Most medications come with certain warning labels. May cause such and such. Don’t take if. As a physician we have to weigh out the risk and benefit. Is it worth giving a medication that may cause a bad side effect if we know it’s going to save a person’s life?

For instance, a lot of these lupus meds have some pretty bad side effects. Currently I am on a medication which lowered my white blood count and made me very anemic- both fairly dangerous things.Now this medication has been great up until that point. It was controlling my symptoms and it has been protecting my other organs, like my kidneys. I was finally able to get off long term steroids on this medication. The option to put me on a different medication was offered, but since it would involved coming in regularly to sit for a few hours for infusion, I opted out. It would take a toll at work. In the end, we decided to just lower my current dose a little, and keep a closer eye on the bloodwork.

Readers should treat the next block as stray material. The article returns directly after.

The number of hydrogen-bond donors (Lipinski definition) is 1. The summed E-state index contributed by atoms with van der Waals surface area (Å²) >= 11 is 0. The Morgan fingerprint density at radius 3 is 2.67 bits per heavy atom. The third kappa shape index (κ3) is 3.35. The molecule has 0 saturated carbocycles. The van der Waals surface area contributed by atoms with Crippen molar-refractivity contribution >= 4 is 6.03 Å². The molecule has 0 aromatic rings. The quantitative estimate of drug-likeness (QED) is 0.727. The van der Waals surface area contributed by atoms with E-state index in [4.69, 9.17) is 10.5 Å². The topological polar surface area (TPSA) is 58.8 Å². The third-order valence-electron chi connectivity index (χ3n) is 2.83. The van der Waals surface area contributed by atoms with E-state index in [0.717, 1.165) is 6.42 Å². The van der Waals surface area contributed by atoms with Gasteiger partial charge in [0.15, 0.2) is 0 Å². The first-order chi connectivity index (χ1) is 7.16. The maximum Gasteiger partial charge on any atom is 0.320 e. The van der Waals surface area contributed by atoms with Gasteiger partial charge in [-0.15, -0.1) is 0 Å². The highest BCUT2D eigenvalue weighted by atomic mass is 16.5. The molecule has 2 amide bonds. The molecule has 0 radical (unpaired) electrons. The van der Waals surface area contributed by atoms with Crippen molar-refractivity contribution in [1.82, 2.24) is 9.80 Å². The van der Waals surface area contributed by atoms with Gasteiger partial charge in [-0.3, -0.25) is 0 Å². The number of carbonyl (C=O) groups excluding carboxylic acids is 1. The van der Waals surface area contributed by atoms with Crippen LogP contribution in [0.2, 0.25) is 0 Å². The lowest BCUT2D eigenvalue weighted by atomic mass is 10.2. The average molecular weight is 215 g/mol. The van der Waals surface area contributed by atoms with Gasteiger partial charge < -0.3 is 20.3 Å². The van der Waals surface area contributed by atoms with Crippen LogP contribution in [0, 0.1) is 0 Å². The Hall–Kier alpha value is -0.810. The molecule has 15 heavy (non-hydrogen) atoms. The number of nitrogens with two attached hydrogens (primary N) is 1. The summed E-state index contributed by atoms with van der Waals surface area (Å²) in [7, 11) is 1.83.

Treatment is a very specialized art, and it involves a very delicate balance. Doctors and patients should work together on this, but at the end of the day you have to ask yourself “Is the risk worth the benefit?”

My Story: Part 7- Self Esteem

Being diagnosed with lupus was a major blow to my self-esteem. I was used to to being a very independent person. I did want I wanted, when I wanted. Being in control of my life made me feel confident. I liked seeing myself as a self-sufficient person.

But now I felt weak. I felt like I was somehow less than all of my colleagues. I would never be that strong woman again. I was embarrassed for people to know. I was afraid of what they would think of me, feeling sorry for me for being a pathetic, helpless person.

As physicians we and our patients hold us to a higher standard. We don’t need to eat, sleep, or go to the bathroom. But here I was needing ten hours of sleep at night, and as many naps as possible. I needed to eat meals so I could take my medications. I was running out of clinic to go use the bathroom because my meds were upsetting my stomach.